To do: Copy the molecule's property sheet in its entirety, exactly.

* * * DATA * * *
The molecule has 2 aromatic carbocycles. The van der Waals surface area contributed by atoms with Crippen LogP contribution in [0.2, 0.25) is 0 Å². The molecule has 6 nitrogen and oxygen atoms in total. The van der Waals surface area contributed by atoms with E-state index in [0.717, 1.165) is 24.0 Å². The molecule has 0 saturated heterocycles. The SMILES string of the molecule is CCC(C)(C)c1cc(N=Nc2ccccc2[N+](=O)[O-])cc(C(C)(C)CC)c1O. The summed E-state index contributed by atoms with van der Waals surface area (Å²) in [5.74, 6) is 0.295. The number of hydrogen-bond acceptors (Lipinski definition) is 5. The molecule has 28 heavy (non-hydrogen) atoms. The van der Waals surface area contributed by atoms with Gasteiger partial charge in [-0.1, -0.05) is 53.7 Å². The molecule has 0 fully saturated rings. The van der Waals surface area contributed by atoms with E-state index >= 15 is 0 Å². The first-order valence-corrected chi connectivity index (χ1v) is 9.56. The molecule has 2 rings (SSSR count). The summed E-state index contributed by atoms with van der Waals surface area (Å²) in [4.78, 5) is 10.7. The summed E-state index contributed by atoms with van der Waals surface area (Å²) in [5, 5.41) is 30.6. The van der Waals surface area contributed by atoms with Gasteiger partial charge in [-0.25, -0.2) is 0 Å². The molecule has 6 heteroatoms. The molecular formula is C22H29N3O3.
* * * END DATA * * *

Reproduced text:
The molecule has 2 aromatic carbocycles. The van der Waals surface area contributed by atoms with Crippen LogP contribution in [0.2, 0.25) is 0 Å². The molecule has 6 nitrogen and oxygen atoms in total. The van der Waals surface area contributed by atoms with E-state index in [0.717, 1.165) is 24.0 Å². The molecule has 0 saturated heterocycles. The SMILES string of the molecule is CCC(C)(C)c1cc(N=Nc2ccccc2[N+](=O)[O-])cc(C(C)(C)CC)c1O. The summed E-state index contributed by atoms with van der Waals surface area (Å²) in [5.74, 6) is 0.295. The number of hydrogen-bond acceptors (Lipinski definition) is 5. The molecule has 28 heavy (non-hydrogen) atoms. The van der Waals surface area contributed by atoms with Gasteiger partial charge in [-0.1, -0.05) is 53.7 Å². The molecule has 0 fully saturated rings. The van der Waals surface area contributed by atoms with E-state index >= 15 is 0 Å². The first-order valence-corrected chi connectivity index (χ1v) is 9.56. The molecule has 2 rings (SSSR count). The summed E-state index contributed by atoms with van der Waals surface area (Å²) in [4.78, 5) is 10.7. The summed E-state index contributed by atoms with van der Waals surface area (Å²) in [5, 5.41) is 30.6. The van der Waals surface area contributed by atoms with Gasteiger partial charge in [-0.25, -0.2) is 0 Å². The molecule has 6 heteroatoms. The molecular formula is C22H29N3O3.